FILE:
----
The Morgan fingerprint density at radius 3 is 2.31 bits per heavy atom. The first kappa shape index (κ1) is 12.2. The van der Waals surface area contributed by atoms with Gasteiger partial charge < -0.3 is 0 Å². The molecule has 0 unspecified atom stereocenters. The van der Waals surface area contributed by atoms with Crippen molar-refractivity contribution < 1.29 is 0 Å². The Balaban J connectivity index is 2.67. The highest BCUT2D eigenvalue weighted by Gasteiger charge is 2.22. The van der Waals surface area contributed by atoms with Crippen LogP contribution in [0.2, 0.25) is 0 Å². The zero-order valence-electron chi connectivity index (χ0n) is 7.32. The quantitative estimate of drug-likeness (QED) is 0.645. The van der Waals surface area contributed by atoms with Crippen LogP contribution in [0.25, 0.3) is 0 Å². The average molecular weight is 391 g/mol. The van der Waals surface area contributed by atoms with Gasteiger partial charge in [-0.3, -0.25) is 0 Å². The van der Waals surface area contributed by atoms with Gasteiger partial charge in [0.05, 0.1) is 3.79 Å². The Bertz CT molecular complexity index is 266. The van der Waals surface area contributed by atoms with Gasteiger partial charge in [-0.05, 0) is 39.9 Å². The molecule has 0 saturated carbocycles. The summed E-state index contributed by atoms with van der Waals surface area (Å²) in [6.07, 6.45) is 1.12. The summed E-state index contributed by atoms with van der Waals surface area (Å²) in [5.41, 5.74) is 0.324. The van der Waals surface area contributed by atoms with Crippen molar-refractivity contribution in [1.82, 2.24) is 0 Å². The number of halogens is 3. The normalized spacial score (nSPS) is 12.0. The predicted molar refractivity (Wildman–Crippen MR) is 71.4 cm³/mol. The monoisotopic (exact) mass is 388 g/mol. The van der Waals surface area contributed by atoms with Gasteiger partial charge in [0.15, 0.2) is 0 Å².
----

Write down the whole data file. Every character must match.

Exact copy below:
The Morgan fingerprint density at radius 3 is 2.31 bits per heavy atom. The first kappa shape index (κ1) is 12.2. The van der Waals surface area contributed by atoms with Gasteiger partial charge < -0.3 is 0 Å². The molecule has 0 unspecified atom stereocenters. The van der Waals surface area contributed by atoms with Crippen molar-refractivity contribution < 1.29 is 0 Å². The Balaban J connectivity index is 2.67. The highest BCUT2D eigenvalue weighted by Gasteiger charge is 2.22. The van der Waals surface area contributed by atoms with Crippen LogP contribution in [0.2, 0.25) is 0 Å². The zero-order valence-electron chi connectivity index (χ0n) is 7.32. The quantitative estimate of drug-likeness (QED) is 0.645. The van der Waals surface area contributed by atoms with Crippen LogP contribution in [0.25, 0.3) is 0 Å². The average molecular weight is 391 g/mol. The van der Waals surface area contributed by atoms with Gasteiger partial charge in [-0.3, -0.25) is 0 Å². The van der Waals surface area contributed by atoms with Gasteiger partial charge in [0.05, 0.1) is 3.79 Å². The Bertz CT molecular complexity index is 266. The van der Waals surface area contributed by atoms with Gasteiger partial charge in [-0.05, 0) is 39.9 Å². The molecule has 0 saturated carbocycles. The summed E-state index contributed by atoms with van der Waals surface area (Å²) in [6.07, 6.45) is 1.12. The summed E-state index contributed by atoms with van der Waals surface area (Å²) in [5.41, 5.74) is 0.324. The van der Waals surface area contributed by atoms with Crippen molar-refractivity contribution in [1.82, 2.24) is 0 Å². The number of halogens is 3. The normalized spacial score (nSPS) is 12.0. The predicted molar refractivity (Wildman–Crippen MR) is 71.4 cm³/mol. The monoisotopic (exact) mass is 388 g/mol. The van der Waals surface area contributed by atoms with Gasteiger partial charge in [0.15, 0.2) is 0 Å².